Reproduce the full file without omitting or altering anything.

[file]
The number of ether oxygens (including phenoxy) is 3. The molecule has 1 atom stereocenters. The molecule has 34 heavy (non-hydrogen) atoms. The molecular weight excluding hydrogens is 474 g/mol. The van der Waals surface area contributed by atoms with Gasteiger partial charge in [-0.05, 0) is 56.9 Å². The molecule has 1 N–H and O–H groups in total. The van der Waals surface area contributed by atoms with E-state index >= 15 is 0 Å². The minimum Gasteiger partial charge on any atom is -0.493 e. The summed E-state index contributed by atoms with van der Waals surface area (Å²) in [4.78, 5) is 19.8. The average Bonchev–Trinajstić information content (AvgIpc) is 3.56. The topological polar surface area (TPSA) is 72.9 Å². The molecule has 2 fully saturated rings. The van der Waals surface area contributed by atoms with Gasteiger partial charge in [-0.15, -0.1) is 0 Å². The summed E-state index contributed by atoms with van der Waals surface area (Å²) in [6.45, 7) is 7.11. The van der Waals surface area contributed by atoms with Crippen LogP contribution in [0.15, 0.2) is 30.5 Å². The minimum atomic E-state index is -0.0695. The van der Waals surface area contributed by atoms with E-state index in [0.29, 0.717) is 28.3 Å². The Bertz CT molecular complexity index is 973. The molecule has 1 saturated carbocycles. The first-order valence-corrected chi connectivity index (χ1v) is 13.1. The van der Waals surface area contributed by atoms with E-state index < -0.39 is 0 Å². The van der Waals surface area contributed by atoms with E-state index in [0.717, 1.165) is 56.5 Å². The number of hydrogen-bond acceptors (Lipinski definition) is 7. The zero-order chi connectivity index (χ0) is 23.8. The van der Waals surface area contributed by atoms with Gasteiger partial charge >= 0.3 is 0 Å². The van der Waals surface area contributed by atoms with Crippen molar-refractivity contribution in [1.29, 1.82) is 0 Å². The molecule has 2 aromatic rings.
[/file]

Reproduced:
The number of ether oxygens (including phenoxy) is 3. The molecule has 1 atom stereocenters. The molecule has 34 heavy (non-hydrogen) atoms. The molecular weight excluding hydrogens is 474 g/mol. The van der Waals surface area contributed by atoms with Gasteiger partial charge in [-0.05, 0) is 56.9 Å². The molecule has 1 N–H and O–H groups in total. The van der Waals surface area contributed by atoms with E-state index >= 15 is 0 Å². The minimum Gasteiger partial charge on any atom is -0.493 e. The summed E-state index contributed by atoms with van der Waals surface area (Å²) in [4.78, 5) is 19.8. The average Bonchev–Trinajstić information content (AvgIpc) is 3.56. The topological polar surface area (TPSA) is 72.9 Å². The molecule has 2 fully saturated rings. The van der Waals surface area contributed by atoms with Gasteiger partial charge in [-0.15, -0.1) is 0 Å². The summed E-state index contributed by atoms with van der Waals surface area (Å²) in [6.45, 7) is 7.11. The van der Waals surface area contributed by atoms with Crippen LogP contribution in [0.15, 0.2) is 30.5 Å². The minimum atomic E-state index is -0.0695. The van der Waals surface area contributed by atoms with E-state index in [0.29, 0.717) is 28.3 Å². The Bertz CT molecular complexity index is 973. The molecule has 1 saturated carbocycles. The first-order valence-corrected chi connectivity index (χ1v) is 13.1. The van der Waals surface area contributed by atoms with E-state index < -0.39 is 0 Å². The van der Waals surface area contributed by atoms with E-state index in [0.717, 1.165) is 56.5 Å². The number of hydrogen-bond acceptors (Lipinski definition) is 7. The zero-order chi connectivity index (χ0) is 23.8. The van der Waals surface area contributed by atoms with Gasteiger partial charge >= 0.3 is 0 Å². The van der Waals surface area contributed by atoms with Crippen molar-refractivity contribution in [1.29, 1.82) is 0 Å². The molecule has 2 aromatic rings.